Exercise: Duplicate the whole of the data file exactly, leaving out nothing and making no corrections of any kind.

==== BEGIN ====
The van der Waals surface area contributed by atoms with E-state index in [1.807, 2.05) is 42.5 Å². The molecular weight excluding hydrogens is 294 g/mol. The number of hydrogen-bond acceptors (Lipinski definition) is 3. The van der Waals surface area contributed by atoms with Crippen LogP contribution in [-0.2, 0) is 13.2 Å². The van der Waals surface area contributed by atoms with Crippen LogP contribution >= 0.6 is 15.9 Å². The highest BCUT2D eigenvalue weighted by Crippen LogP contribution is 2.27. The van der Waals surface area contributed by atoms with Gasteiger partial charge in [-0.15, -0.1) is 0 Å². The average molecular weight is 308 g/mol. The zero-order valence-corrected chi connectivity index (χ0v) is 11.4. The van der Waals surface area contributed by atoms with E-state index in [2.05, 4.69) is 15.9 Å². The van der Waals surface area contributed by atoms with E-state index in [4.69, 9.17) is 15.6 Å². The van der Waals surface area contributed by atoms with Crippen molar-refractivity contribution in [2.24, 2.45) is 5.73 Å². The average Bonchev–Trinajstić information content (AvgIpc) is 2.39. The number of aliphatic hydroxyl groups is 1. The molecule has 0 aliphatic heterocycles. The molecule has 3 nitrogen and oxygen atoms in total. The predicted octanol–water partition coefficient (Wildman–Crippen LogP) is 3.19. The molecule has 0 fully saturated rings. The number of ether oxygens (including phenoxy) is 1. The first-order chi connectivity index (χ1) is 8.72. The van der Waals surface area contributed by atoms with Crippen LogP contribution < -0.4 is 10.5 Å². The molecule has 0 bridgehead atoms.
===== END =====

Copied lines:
The van der Waals surface area contributed by atoms with E-state index in [1.807, 2.05) is 42.5 Å². The molecular weight excluding hydrogens is 294 g/mol. The number of hydrogen-bond acceptors (Lipinski definition) is 3. The van der Waals surface area contributed by atoms with Crippen LogP contribution in [-0.2, 0) is 13.2 Å². The van der Waals surface area contributed by atoms with Crippen LogP contribution >= 0.6 is 15.9 Å². The highest BCUT2D eigenvalue weighted by Crippen LogP contribution is 2.27. The van der Waals surface area contributed by atoms with Gasteiger partial charge in [-0.15, -0.1) is 0 Å². The average molecular weight is 308 g/mol. The zero-order valence-corrected chi connectivity index (χ0v) is 11.4. The van der Waals surface area contributed by atoms with E-state index in [2.05, 4.69) is 15.9 Å². The van der Waals surface area contributed by atoms with E-state index in [4.69, 9.17) is 15.6 Å². The van der Waals surface area contributed by atoms with Crippen molar-refractivity contribution in [2.24, 2.45) is 5.73 Å². The average Bonchev–Trinajstić information content (AvgIpc) is 2.39. The number of aliphatic hydroxyl groups is 1. The molecule has 0 aliphatic heterocycles. The molecule has 3 nitrogen and oxygen atoms in total. The predicted octanol–water partition coefficient (Wildman–Crippen LogP) is 3.19. The molecule has 0 fully saturated rings. The number of ether oxygens (including phenoxy) is 1. The first-order chi connectivity index (χ1) is 8.72. The van der Waals surface area contributed by atoms with Crippen LogP contribution < -0.4 is 10.5 Å². The molecule has 0 bridgehead atoms.